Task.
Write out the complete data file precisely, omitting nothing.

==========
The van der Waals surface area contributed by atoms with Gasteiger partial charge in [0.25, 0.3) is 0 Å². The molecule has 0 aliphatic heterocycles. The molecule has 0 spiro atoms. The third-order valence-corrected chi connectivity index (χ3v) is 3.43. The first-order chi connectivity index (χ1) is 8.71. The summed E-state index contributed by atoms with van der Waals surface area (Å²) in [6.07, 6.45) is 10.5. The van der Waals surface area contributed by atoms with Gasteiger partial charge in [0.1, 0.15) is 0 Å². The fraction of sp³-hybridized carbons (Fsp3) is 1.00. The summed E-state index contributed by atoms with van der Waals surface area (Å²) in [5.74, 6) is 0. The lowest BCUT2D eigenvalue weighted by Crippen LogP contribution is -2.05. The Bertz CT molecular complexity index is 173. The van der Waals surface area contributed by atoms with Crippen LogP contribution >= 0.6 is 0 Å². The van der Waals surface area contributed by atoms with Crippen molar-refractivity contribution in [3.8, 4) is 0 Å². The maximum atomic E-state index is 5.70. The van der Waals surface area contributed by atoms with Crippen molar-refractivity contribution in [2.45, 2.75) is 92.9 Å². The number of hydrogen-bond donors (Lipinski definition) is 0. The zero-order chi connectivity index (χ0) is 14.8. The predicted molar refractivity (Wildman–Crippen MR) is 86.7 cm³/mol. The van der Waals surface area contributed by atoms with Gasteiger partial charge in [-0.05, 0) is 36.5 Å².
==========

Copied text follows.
The van der Waals surface area contributed by atoms with Gasteiger partial charge in [0.25, 0.3) is 0 Å². The molecule has 0 aliphatic heterocycles. The molecule has 0 spiro atoms. The third-order valence-corrected chi connectivity index (χ3v) is 3.43. The first-order chi connectivity index (χ1) is 8.71. The summed E-state index contributed by atoms with van der Waals surface area (Å²) in [6.07, 6.45) is 10.5. The van der Waals surface area contributed by atoms with Gasteiger partial charge in [0.1, 0.15) is 0 Å². The fraction of sp³-hybridized carbons (Fsp3) is 1.00. The summed E-state index contributed by atoms with van der Waals surface area (Å²) in [5.74, 6) is 0. The lowest BCUT2D eigenvalue weighted by Crippen LogP contribution is -2.05. The Bertz CT molecular complexity index is 173. The van der Waals surface area contributed by atoms with Crippen LogP contribution >= 0.6 is 0 Å². The van der Waals surface area contributed by atoms with Crippen molar-refractivity contribution in [3.8, 4) is 0 Å². The maximum atomic E-state index is 5.70. The van der Waals surface area contributed by atoms with Crippen molar-refractivity contribution in [2.45, 2.75) is 92.9 Å². The number of hydrogen-bond donors (Lipinski definition) is 0. The zero-order chi connectivity index (χ0) is 14.8. The predicted molar refractivity (Wildman–Crippen MR) is 86.7 cm³/mol. The van der Waals surface area contributed by atoms with Gasteiger partial charge in [-0.05, 0) is 36.5 Å².